Thursday, August 29, 2013

ready or not

Sometimes I read a line on a page or hear a lyric in a song and think to myself, “This must have been written especially for me.”  Don’t you?  That’s the beauty of words.  They connect us, across time and space and culture, in our thinking and feeling and being.  They embolden us and remind us we are not alone.  Someone else understands.  As I peer into the great unknown that is my fall semester, the words of Lemony Snicket do just that.  Mr. Snicket (and I hope I’m not the only one subconsciously using a British accent to honor his name) urges, “If we wait until we’re ready we’ll be waiting for the rest of our lives.” 

In less than three days, I will be traveling 4,024 miles to a brand new place.  A place I’ve only visited in my wildest dreams and Pinterest travel boards.  And I won’t just be popping in for a quick hello and a bite to eat.  I’ll be calling it my home for three and a half months. 


I’ll be hopping on the tube.  I’ll be drinking tea and eating crumpets (after I determine what exactly is a “crumpet”).  I’ll be breathing the same air as a newborn heir to the throne.  And the Queen’s air, for that matter.  (All hail the Queen.)  I’ll be strolling cobblestone streets in my Hunter rain boots, my glittering eyes feasting on London street-style.  I’ll be passing postcard favorites like Big Ben on the reg.  I’ll be exchanging conversations with folks who sound like they grew up with Mary Poppins as a nanny.  I’ll finally get to really travel and experience fascinating new cultures.  I’ll be taking on a legendary city with one of my best friends in the whole world.  To say I’m excited is an understatement.

But I’m not ready. 

At least I don’t feel ready.  I can’t decide if I should bring my new Steve Madden flats or just stick with the five or so pairs of shoes already wedged in my suitcase.  (And by “in my suitcase” I am obviously referring to the hypothetical suitcase that is sitting hypothetically at the foot of my bed, filled with hypothetical traveling necessities.  The early bird gets the worm?  No, no.  “Fashionably late” has yet to fail me, my friends.)  I still don’t quite know what a “dual converter” and/or “adapter” is or what kind to purchase.  I have heard, however, if not used correctly this mysterious object has the potential to detonate my precious hairdryer and turn my fellow dorm-mates against me.  Perhaps I should move this item up a tad higher on my to-do list.  And, as I prepare to live in a city with one of the highest costs of living, my bank account and I are not on speaking terms.  We’re avoiding eye contact.  I’d rather not talk about it.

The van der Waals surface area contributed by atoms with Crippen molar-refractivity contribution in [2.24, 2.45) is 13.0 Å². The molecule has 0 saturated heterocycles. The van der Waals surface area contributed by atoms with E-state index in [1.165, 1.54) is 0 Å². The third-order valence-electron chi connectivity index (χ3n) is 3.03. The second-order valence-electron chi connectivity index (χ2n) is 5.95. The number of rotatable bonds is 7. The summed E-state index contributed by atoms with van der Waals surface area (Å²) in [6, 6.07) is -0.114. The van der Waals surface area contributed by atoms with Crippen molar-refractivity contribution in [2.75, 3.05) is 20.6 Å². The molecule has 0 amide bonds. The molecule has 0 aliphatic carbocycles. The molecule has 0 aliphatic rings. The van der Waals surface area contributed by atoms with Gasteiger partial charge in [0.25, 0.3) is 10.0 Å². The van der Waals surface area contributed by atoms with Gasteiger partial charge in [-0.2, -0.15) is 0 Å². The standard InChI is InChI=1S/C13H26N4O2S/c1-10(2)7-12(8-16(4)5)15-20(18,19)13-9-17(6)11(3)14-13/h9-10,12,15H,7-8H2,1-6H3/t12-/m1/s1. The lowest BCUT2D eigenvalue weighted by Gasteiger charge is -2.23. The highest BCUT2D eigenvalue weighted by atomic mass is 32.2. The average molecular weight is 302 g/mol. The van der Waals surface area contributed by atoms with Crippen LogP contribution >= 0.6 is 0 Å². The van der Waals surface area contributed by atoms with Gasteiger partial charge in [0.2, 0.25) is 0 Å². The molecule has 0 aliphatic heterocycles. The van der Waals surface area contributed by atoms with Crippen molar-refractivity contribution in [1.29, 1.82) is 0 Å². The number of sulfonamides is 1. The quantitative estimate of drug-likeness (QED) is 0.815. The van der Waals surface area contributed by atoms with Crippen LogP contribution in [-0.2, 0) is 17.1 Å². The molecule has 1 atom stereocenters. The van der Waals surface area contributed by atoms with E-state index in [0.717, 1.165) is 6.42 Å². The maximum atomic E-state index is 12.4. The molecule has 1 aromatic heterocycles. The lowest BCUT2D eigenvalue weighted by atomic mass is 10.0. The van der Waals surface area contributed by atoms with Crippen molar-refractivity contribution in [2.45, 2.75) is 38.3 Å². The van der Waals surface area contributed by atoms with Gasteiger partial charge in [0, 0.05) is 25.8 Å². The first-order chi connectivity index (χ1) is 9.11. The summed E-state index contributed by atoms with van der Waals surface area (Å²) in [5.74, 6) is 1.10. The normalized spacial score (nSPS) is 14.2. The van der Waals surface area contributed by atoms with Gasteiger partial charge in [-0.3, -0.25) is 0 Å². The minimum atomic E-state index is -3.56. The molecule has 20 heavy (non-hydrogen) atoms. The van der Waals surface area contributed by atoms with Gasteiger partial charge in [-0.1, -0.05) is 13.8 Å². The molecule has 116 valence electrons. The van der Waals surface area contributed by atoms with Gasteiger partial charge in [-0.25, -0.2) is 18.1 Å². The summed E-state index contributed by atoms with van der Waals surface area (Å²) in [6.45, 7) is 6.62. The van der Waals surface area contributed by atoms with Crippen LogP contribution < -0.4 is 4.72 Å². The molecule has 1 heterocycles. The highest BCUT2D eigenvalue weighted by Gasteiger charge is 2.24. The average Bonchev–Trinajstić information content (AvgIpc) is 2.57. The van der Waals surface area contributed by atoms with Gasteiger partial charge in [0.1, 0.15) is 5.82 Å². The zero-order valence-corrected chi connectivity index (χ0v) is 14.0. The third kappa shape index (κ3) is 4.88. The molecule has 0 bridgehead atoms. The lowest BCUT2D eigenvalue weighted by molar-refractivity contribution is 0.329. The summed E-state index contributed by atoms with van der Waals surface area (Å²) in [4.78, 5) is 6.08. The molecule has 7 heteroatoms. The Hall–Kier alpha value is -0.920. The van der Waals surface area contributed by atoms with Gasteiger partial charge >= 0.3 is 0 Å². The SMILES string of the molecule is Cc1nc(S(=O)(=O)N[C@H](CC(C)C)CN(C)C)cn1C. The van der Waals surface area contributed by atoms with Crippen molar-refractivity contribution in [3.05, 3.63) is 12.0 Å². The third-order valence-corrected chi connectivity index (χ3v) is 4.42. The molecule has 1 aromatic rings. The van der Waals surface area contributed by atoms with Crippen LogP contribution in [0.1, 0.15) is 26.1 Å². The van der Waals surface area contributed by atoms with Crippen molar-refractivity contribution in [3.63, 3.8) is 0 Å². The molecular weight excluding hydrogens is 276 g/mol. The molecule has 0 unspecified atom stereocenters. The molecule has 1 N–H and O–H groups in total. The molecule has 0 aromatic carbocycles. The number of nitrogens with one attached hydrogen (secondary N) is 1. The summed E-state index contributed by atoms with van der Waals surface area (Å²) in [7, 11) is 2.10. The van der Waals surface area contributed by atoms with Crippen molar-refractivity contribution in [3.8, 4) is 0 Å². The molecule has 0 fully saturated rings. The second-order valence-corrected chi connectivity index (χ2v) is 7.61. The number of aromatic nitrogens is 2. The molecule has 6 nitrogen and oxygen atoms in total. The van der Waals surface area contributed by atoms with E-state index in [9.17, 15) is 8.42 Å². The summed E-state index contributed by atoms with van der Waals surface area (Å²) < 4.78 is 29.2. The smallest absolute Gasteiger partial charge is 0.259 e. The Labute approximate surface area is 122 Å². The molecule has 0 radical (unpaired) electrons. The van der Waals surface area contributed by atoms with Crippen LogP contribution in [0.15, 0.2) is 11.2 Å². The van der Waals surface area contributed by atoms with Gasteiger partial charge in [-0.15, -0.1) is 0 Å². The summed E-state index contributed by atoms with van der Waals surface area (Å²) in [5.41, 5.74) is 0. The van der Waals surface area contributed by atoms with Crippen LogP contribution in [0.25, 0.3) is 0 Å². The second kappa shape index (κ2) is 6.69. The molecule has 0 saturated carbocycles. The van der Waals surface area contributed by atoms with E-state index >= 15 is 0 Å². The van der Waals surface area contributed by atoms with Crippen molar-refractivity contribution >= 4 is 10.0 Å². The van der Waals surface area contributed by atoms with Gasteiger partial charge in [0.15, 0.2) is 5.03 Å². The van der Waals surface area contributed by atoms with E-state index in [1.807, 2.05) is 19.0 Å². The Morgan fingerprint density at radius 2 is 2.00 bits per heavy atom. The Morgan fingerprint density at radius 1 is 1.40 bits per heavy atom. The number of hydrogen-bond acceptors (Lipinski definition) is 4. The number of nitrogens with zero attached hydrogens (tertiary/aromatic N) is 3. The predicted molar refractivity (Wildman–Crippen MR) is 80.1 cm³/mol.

More importantly, how does one even begin to mentally prepare for this kind of thing?  Everyone keeps asking me, “So are you ready for your big adventure?”  To which I would like to reply, “Define the word ‘ready’…?”  Instead, I beam back saying how excited I am, with an enthusiasm level that is one part Kristin Wiig at a surprise party to two parts glowing princess singing to the forest animals, all in an effort to refrain from dumping the contents of my frazzled mind on this innocent individual.  It’s an art, really.  My mind is swimming with looming unknowns such as, what will I eat if I don’t particularly enjoy fish and chips?  How will I handle being away from home and my family for so long?  Will all my friends at home forget I exist?  Will my roommates be normal?  What if I forget to pack something that is crucial to my survival overseas?  And how on earth will I afford this on the salary of a girl who worked at her own personal mecca of clothing stores all summer??

Though I was never a scout, I thrive on the mantra, “Always be prepared.”  I once whipped a Band-Aid out of my Baby Bop backpack at a park when my parents didn’t have one.  I was four.  (Don’t look at me like I’m the only weirdo here.)  Being prepared and informed helps me feel like things are under control.  As do lists.  Lists make me feel like I’m in control and that I have a handle on my life, and therefore I love them.  And when I am organized and prepared I feel like I can almost predict how things will pan out.

But let’s be real.  That is far from true.  I am not in control.  Nor do I need to be one hundred percent prepared, armed with my to-do list and my band-aids, for every situation that comes my way.  The sooner I can accept this fact and let go of my “knowledge is power” mentality, the sooner I will experience that sweet, sweet peace that surpasses all understanding.  And that trust and peace will get me a lot farther than the right pair of shoes, no doubt.

So maybe I’m not quite “ready.”  But I’m coming.  Because Mr. Snicket is spot on: if I waited until I was ready, until all was understood and sorted and known, I’d be sitting right here waiting for the rest of my life.  Taking a leap of faith is all part of the adventure.  So ready or not, London, here I come.

{A lovely building at my new university, Richmond.}